I am talking about primary thoracic curves with a compensatory lumbar curve. The lumbar can become structural over time and eventually need fusing if it isn't straightened enough from fusing above it. According to Boachie, the way to avoid later lumbar involvement is to drive the lumbar as straight as possible with the thoracic fusion. If tethering doesn't drive the same amount of straightness into the lumbar as fusion then people may have avoided T fusion only to need lumbar fusion or tethering. That is a classic case of winning the battle but losing the war given how little bending occurs in the T spine versus the L spine.

    If the surgeon couldn't guarantee that the tether drives as much straightness in the lumbar as fusion then I would still choose T fusion over tethering in the hope of avoiding lumbar fusion or tethering. I don't believe the ROM of bending in a fused and tethered T curve is all that different enough to risk needing lumbar fusion/tethering if the tether can't straighten the lumbar spine as much as fusing the T curve does.

    For my one daughter, the T fusion straightened not only her T curve but drove her unfused lumbar so straight that her (unfused) lumbar curve is now < 10*. Because her T curve is <10* she technically does not have scoliosis (no curve >10*). That is why the surgeon told her to her face that she is one and done and will likely never need more surgery for scoliosis. This is Boachie's point. Our surgeon did not tell that to my other daughter who was left with a larger L curve. This is my point.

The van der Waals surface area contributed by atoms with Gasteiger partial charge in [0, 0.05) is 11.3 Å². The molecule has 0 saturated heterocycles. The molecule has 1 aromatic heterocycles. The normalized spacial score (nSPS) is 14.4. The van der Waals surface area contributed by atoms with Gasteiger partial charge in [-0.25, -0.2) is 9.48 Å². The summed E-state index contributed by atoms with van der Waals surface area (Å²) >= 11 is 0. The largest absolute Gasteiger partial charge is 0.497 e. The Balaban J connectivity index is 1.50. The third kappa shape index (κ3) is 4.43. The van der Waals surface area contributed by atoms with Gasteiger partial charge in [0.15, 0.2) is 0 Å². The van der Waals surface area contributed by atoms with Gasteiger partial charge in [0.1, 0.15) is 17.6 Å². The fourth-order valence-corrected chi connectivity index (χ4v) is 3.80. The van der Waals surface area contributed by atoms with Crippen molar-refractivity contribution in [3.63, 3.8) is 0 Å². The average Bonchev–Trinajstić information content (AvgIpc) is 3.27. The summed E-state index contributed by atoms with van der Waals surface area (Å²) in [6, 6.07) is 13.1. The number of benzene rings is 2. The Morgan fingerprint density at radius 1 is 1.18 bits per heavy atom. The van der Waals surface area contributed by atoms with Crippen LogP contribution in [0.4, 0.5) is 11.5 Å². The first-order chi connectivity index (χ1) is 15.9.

There is no evidence that tethering a thoracic curve can cause a lumber curve as there are no long-term studies at all about it.
    I am not saying that. I am saying the compensatory curve under a structural T curve is lessened in response to straightening the T curve. The L curve is just balancing the T curve. That's why a compensatory L curve spontaneously corrects in response to straightening the T curve. If tethering can't straighten the T curve enough to straighten the L curve like fusion did in my one daughter, there is a higher risk of needing lumbar fusion/tethering in the future with T tethering versus T fusion.
    Last edited by Pooka1; 05-08-2018 at 06:35 AM.
    Sharon, mother of identical twin girls with scoliosis

    No island of sanity.

    Question: What do you call alternative medicine that works?
    Answer: Medicine


    "We are all African."

  12. #12
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    Quote Originally Posted by Pooka1 View Post